Today I’m sharing: two quotes, two lessons from the bestseller Atomic Habits by James Clear, and one question.
“From an early age, we are conditioned by our families, our schools, and virtually every other shaping force in our society to avoid risk. To take risks is inadvisable; to play it safe is the counsel we are accustomed both to receiving and to passing on. In the conventional wisdom, risk is asymmetrical: it has only one side, the bad side. In my experience, this conventional view on risk is shortsighted and often simply mistaken. My first observation is that successful people understand, properly conceived risk, is often highly productive rather than something to avoid. They appreciate that risk is an advantage to be used rather than a pitfall to be skirted. Playing it safe is dangerous. Far more often than you would realize, the real risk in life turns out to be the refusal to take a risk.” – Charles Sanford
Time magnifies the margin between success and failure. It will multiple whatever you feed it. Good habits make time your ally. Bad habits make time your enemy.James Clear
Lessons from Atomic Habits
Three Layers of Behaviour Change
When we want to create a habit, or change a behaviour we generally focus on the outcome such as: I will go to the gym three times a week to loose weight (the outcome). If you want change that lasts, you need to focus on the person you want to become. If you want to get fit, adopt the belief that health is your number one value or that you are an athlete. Everlasting change happens when the habit becomes part of your identity.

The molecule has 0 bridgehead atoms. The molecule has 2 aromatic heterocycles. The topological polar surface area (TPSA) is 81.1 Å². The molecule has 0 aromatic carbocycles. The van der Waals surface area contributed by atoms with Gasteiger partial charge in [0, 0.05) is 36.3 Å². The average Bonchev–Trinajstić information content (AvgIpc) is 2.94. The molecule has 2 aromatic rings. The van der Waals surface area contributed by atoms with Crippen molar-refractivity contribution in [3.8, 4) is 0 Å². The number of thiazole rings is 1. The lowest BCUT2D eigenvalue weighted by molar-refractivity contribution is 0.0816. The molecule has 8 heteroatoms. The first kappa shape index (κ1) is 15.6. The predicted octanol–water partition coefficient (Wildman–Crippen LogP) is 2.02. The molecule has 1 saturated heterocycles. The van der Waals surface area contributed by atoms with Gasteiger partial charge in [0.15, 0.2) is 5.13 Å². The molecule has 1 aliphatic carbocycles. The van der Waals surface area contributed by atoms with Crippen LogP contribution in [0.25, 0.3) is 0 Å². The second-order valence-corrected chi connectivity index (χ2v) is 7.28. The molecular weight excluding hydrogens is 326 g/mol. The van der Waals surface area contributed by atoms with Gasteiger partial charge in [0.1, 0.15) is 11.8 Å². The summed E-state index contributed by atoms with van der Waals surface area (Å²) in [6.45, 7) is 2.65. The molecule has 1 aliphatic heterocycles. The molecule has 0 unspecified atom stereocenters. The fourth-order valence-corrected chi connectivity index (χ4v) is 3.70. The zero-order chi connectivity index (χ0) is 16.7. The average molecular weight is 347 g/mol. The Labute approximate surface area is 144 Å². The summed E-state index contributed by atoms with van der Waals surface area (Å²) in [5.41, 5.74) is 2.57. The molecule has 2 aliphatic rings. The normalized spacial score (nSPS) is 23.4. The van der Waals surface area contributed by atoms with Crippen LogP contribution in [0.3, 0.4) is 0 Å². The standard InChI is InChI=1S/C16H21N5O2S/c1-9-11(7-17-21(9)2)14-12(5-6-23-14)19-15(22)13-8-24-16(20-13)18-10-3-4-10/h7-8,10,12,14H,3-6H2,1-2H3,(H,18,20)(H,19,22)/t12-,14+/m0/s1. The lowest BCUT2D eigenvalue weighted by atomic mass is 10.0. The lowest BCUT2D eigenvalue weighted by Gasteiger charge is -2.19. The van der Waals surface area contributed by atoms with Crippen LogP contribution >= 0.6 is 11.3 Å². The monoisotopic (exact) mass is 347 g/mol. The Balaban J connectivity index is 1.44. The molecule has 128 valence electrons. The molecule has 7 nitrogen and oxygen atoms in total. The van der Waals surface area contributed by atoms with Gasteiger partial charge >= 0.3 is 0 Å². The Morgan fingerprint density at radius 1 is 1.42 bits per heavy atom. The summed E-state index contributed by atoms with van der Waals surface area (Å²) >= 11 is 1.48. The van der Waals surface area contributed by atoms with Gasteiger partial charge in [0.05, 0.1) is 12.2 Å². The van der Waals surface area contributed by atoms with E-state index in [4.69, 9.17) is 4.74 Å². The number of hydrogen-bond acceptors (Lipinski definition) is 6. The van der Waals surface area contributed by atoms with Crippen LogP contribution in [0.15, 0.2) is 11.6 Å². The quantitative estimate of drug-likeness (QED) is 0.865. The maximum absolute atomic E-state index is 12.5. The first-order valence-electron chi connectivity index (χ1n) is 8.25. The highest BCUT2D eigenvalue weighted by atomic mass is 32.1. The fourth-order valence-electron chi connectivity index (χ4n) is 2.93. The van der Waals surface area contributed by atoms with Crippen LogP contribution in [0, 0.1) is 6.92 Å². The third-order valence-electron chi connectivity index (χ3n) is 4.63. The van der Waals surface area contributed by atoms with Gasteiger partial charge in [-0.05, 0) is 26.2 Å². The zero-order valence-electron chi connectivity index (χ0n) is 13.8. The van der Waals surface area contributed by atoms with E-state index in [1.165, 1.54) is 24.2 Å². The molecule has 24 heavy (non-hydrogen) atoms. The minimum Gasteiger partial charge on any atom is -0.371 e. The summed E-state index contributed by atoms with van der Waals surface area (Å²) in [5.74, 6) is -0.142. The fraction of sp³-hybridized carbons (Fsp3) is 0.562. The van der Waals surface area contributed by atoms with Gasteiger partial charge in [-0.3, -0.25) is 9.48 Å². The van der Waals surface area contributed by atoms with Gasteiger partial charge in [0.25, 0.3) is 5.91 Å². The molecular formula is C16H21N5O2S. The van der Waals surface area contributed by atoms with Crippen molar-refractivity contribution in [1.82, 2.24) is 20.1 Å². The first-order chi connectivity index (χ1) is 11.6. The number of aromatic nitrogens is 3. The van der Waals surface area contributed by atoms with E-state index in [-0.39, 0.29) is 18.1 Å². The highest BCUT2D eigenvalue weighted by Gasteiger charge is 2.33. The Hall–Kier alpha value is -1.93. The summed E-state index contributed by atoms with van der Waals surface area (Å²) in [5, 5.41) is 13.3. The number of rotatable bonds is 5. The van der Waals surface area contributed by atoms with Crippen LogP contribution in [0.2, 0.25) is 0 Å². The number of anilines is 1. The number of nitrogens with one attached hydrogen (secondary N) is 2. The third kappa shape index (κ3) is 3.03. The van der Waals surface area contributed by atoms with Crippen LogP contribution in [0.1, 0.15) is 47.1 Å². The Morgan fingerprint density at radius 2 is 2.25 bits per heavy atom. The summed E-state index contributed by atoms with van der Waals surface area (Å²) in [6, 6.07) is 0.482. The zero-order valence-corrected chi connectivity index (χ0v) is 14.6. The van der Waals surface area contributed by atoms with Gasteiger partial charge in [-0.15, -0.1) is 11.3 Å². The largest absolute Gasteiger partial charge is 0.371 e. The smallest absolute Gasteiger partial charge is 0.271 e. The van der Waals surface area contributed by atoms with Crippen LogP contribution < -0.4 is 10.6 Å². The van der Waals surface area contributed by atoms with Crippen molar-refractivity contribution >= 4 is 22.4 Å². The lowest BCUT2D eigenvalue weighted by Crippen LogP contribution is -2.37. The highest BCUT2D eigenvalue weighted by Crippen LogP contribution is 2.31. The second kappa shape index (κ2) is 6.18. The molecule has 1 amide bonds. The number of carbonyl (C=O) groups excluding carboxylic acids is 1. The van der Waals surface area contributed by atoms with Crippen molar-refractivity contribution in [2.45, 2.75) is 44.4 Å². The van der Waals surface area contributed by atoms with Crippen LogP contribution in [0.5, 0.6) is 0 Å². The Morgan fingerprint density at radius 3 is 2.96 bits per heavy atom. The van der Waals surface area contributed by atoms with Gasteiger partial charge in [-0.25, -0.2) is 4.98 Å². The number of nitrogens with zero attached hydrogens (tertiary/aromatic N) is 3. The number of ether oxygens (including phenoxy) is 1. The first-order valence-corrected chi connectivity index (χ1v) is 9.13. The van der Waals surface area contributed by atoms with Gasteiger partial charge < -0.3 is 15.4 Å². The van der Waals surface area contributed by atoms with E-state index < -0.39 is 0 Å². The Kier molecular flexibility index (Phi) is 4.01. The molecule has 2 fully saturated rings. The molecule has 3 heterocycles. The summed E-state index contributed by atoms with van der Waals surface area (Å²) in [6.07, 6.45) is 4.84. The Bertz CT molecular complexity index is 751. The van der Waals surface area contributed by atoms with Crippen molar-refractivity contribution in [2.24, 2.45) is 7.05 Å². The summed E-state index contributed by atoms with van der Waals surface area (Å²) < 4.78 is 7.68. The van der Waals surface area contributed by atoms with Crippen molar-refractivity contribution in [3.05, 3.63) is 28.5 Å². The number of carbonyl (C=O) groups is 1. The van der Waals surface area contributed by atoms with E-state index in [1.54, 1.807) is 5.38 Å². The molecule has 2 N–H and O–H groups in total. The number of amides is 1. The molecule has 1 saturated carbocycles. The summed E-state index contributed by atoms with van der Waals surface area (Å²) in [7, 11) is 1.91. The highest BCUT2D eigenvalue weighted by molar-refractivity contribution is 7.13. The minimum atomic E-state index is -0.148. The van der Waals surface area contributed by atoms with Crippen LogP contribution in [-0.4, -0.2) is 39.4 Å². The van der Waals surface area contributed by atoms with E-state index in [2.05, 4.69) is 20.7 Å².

The Two Minute Rule
To be successful in creating a new habit, break it down to a task that takes no more than two minutes. For example, if you want to become a runner, break it down to putting your shoes and workout clothes on. Generally once this is completed, you’ll want to go for a run. Don’t make the habit difficult, the mind does not respond well to friction. Break it down to be as simple as possible
A question to ponder…
When you start asking yourself better questions, your world expands. Here’s one to think on:
“Think of your strengths. What could you do to make yourself even stronger in these areas?”
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